Biden reverses Trump's U.S. "death penalty" on TikTok and WeChat while investigations still linger1
Because of their ownership by two Chinese firms, last year ex-President Donald Trump and his administration tried to ban popular short form video app TikTok and social media, messaging, and mobile payment app WeChat from operating in the U.S. In addition, Trump issued a series of Executive Orders that attempted to block these apps from being listed in U.S. app stores. The affected companies filed lawsuits which blocked the administration's plans.
The Verge reports that President Joe Biden signed an Executive Order of his own that reverses the bans ordered by Trump. However, Biden is demanding that the commerce secretary investigate apps owned by firms in foreign countries that could be considered a national security and privacy risk to the U.S. Trump's ban turned into an unsuccessful attempt by the administration to turn over ownership of TikTok in the U.S. to American companies like Microsoft, Oracle, Twitter and Walmart.Today,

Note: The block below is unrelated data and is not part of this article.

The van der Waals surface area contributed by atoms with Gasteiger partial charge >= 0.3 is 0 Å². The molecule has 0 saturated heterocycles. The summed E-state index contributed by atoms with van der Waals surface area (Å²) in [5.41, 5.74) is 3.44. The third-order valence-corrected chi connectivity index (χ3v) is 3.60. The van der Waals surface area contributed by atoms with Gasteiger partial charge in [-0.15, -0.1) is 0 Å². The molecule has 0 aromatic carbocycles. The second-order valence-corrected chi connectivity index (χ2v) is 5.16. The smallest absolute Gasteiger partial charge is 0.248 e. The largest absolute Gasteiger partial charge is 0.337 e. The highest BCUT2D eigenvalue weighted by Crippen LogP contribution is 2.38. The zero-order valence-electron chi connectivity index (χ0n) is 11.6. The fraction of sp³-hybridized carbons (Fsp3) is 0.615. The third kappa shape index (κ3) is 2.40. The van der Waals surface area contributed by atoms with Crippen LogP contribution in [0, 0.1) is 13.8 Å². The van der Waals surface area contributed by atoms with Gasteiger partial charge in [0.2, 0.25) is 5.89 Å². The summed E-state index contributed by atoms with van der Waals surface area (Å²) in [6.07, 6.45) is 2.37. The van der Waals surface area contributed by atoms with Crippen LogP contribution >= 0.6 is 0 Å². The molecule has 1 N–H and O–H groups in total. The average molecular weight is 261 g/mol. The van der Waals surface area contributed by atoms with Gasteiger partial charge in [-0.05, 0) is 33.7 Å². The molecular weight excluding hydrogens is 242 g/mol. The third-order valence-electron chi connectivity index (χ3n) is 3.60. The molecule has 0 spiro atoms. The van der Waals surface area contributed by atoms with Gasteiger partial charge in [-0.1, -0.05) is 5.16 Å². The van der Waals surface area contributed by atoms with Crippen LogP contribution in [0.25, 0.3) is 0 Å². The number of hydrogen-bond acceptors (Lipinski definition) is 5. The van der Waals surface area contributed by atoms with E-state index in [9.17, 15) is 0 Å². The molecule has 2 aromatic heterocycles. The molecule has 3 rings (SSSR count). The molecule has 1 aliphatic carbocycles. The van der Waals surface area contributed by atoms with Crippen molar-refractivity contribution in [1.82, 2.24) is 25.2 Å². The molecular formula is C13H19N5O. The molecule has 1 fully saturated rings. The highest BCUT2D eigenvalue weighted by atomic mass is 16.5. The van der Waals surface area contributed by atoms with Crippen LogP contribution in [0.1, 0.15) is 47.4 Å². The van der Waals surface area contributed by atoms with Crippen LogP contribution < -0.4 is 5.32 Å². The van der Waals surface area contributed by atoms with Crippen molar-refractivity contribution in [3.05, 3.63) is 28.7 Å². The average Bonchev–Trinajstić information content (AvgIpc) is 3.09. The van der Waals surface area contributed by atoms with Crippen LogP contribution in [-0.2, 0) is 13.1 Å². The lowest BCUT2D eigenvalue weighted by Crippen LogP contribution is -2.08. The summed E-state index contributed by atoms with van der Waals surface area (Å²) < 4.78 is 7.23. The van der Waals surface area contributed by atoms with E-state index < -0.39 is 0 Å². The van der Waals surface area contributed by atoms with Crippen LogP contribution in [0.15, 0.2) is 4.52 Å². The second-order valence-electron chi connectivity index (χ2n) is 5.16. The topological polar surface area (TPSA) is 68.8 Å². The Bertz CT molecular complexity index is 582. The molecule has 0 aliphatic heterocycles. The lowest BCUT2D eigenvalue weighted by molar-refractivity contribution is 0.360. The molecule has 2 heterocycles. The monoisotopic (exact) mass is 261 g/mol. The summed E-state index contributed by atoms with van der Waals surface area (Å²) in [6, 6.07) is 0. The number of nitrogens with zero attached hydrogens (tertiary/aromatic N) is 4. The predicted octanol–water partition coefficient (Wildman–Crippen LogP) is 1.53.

TikTok has become one of the most widely installed apps in the U.S. as its short form video format is popular among teens and pre-teens who use it to create lip syncs, prank videos and more. WeChat is a versatile app that handles various tasks. Developed by Tencent, a whopping 78% of people living in China aged 16-64 use the app. In the U.S., the app has 1.48 million monthly users.
The action taken by the president today does not put an end to an investigation of TikTok's Chinese based owner ByteDance by the Committee on Foreign Investment in the United States (CFIUS). Meanwhile, the Biden administration said that the original Executive Order signed by Trump was not carried out "in the soundest fashion," and that the new rules will examine privacy and security risks of apps located in certain countries (like China) by providing certain criteria that must be followed by apps from those countries that are available in the states. This prevents the U.S. from attempting to ban apps from specific regions without a legitimate reason for doing so.